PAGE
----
In the middle phase of CBGT, focus was placed on core beliefs which deeply affect their thinking. These beliefs are entrenched, but patients practiced viewing them from others’ perspectives and correcting their distorted automatic thoughts and logic. This phase required other members to assist in finding evidence to strengthen positive thinking. The latter phase allowed patients to find suitable alternative thoughts, behaviors, and techniques. It also allowed them to think about their sustained solutions, that they were the leading actors at this moment and that they should take full control of themselves. It allowed patients to change their automatic thoughts and deviated/distorted attitudes such as dichotomous thinking. It allowed patients to think about possible gray areas in a view of things instead of having only positive and negative perceptions. At the same time, the link between negative thoughts and emotions was changed. When negative thoughts emerged, the connections to these negative thoughts were identified. When patients encountered different stressful life events, they consciously switched to alternative thoughts. When their thoughts changed, their emotional responses to an event were less dramatic. Long-term effects of CBGT might be to educate patients in using different techniques to change their own thoughts when they are faced with future stressors, change the link between distorted thoughts and feelings to correct those thoughts or beliefs, educate themselves about medication compliance, recognize early signs of recurrence including depressive emotional changes, and provide effective communication.

The strength of this study is that it has rigorous study design, and it has provided robust evidence that CBGT is an effective treatment in reducing depressive symptoms. Previously, one-year long-term follow-up study on CBGT is limited. This study has provided the long-term follow-up evidence. According to the result of this study, we have established the evidence base in mental health care for depression patients in Chinese population.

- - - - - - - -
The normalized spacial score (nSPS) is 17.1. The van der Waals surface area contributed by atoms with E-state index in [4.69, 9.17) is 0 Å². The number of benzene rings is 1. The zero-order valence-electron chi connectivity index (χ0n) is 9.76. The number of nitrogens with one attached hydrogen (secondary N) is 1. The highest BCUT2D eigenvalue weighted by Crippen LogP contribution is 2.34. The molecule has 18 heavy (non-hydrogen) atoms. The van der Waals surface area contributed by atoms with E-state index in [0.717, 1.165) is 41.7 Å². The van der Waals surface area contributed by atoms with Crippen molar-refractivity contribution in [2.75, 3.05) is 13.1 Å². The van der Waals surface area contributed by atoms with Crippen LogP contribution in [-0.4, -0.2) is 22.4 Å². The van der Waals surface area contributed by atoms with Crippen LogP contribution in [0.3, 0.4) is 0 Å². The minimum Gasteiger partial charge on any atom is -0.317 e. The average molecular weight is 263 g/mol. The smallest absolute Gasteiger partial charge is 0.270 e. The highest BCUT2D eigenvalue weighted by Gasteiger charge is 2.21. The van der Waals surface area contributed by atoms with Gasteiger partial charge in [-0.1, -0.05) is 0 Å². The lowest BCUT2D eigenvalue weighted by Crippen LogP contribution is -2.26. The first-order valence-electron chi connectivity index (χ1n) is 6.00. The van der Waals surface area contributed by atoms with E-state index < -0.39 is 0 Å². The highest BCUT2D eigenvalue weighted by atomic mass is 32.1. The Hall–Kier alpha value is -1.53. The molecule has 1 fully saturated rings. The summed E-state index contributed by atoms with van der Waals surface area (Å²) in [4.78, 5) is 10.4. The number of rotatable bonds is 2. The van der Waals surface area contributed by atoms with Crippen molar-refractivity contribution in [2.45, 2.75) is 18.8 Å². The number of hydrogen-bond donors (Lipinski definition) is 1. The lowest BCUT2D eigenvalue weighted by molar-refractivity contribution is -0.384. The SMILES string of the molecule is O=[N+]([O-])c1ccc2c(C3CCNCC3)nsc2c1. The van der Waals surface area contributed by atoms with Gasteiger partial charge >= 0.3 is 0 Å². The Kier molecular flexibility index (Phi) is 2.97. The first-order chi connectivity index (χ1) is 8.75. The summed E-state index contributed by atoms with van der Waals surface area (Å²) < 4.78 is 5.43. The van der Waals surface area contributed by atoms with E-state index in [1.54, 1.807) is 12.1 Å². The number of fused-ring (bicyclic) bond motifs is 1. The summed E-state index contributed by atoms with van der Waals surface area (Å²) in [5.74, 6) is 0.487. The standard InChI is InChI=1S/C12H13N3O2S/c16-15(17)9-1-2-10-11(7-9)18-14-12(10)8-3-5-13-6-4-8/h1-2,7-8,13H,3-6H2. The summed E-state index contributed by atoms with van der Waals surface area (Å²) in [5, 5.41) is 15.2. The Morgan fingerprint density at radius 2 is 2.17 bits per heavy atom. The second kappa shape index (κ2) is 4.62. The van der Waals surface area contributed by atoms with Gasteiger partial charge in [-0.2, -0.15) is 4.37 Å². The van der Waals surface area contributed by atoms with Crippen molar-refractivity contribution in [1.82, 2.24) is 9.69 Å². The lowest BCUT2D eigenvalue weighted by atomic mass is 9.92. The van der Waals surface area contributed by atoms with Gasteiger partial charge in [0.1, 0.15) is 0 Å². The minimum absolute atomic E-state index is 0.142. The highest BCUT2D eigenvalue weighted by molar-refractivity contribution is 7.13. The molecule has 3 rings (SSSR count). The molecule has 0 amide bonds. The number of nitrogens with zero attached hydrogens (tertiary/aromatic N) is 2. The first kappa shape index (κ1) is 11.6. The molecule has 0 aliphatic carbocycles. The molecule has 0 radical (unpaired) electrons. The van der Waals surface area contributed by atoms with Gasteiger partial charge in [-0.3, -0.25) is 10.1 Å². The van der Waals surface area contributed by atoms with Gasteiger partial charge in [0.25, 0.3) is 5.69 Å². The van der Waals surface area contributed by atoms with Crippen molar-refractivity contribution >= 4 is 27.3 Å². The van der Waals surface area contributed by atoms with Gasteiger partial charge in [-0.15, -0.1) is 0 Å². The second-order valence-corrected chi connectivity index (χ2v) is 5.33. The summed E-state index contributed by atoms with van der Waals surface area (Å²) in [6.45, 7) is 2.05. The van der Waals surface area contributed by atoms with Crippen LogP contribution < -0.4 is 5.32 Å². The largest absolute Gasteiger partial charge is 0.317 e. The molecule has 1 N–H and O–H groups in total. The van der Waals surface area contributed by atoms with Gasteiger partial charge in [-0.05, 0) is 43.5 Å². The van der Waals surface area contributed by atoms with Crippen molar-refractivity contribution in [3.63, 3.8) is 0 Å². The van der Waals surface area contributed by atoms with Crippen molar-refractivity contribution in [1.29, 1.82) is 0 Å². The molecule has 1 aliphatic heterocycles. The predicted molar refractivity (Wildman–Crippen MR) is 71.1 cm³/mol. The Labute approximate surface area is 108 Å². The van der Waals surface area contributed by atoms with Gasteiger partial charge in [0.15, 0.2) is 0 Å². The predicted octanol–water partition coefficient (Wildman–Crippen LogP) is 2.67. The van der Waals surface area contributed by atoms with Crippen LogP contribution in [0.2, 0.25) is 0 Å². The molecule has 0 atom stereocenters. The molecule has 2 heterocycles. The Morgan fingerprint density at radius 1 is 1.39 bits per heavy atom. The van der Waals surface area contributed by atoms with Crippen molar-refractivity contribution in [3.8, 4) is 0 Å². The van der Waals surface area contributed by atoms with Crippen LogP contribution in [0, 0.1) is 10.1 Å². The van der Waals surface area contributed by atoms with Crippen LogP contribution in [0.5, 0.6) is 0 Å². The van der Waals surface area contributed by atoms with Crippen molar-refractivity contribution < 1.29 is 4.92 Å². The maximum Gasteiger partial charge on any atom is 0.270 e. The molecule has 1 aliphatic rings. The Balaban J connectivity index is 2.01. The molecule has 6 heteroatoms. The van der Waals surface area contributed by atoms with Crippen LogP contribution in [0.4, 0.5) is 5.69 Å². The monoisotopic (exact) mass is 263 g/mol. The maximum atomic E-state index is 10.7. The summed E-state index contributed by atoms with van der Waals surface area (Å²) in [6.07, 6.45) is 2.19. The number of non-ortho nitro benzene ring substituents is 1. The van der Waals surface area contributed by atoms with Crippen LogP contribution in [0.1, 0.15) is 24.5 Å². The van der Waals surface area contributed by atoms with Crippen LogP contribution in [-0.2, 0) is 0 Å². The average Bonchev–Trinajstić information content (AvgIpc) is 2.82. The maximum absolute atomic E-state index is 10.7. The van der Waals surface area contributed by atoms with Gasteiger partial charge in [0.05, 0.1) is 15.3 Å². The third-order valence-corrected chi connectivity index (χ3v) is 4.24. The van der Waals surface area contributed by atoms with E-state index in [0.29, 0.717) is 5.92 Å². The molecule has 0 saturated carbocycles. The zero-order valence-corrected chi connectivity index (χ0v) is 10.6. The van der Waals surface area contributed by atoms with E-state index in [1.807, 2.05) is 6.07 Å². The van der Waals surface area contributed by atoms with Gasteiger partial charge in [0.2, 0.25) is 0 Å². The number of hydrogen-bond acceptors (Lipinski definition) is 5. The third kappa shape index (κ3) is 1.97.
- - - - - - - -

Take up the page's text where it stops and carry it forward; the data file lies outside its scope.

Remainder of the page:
5. Conclusions

According to BDI-II, HSRS, and ATQ scores, CBGT effectively reduced the level of depression and automatic negative thoughts were maintained for 1 year. The effect of therapy showed a tendency to decrease depression and the techniques learned by the patients can provide patients with alternative thinking and reconstructive thoughts and correct their automatic negative thoughts and cognitive errors.

The study has several limitations which may hinder the final conclusions: the generalizability is limited by the exclusion of individual participants; other limitations include a relatively small sample size and the fact that this is an exploratory study. Moreover, the long-term follow-up allowed for collection of a number of events and outcomes that increased the longitudinal power. Despite these limitations, our results support CBGT for depressed patients continuing to be effective at the 1-year follow-up.

Conflict of Interests

The authors declare that no competing interests exist.

Authors’ Contribution

Kai-Jo Chiang, Tsai-Hui Chen, Hsiu-Tsu Hsieh, Jui-Chen Tsai, Keng-Liang Ou, and Kuei-Ru Chou conceived and designed the study. Kai-Jo Chiang, Tsai-Hui Chen, Hsiu-Tsu Hsieh, and Kuei-Ru Chou performed the data collection. Kai-Jo Chiang, Hsiu-Tsu Hsieh, and Kuei-Ru Chou analyzed the data. Kai-Jo Chiang, Tsai-Hui Chen, Hsiu-Tsu Hsieh, Jui-Chen Tsai, Keng-Liang Ou, and Kuei-Ru Chou contributed reagents/materials/analytical tools. Kai-Jo Chiang, Tsai-Hui Chen, Hsiu-Tsu Hsieh, and Kuei-Ru Chou wrote the paper.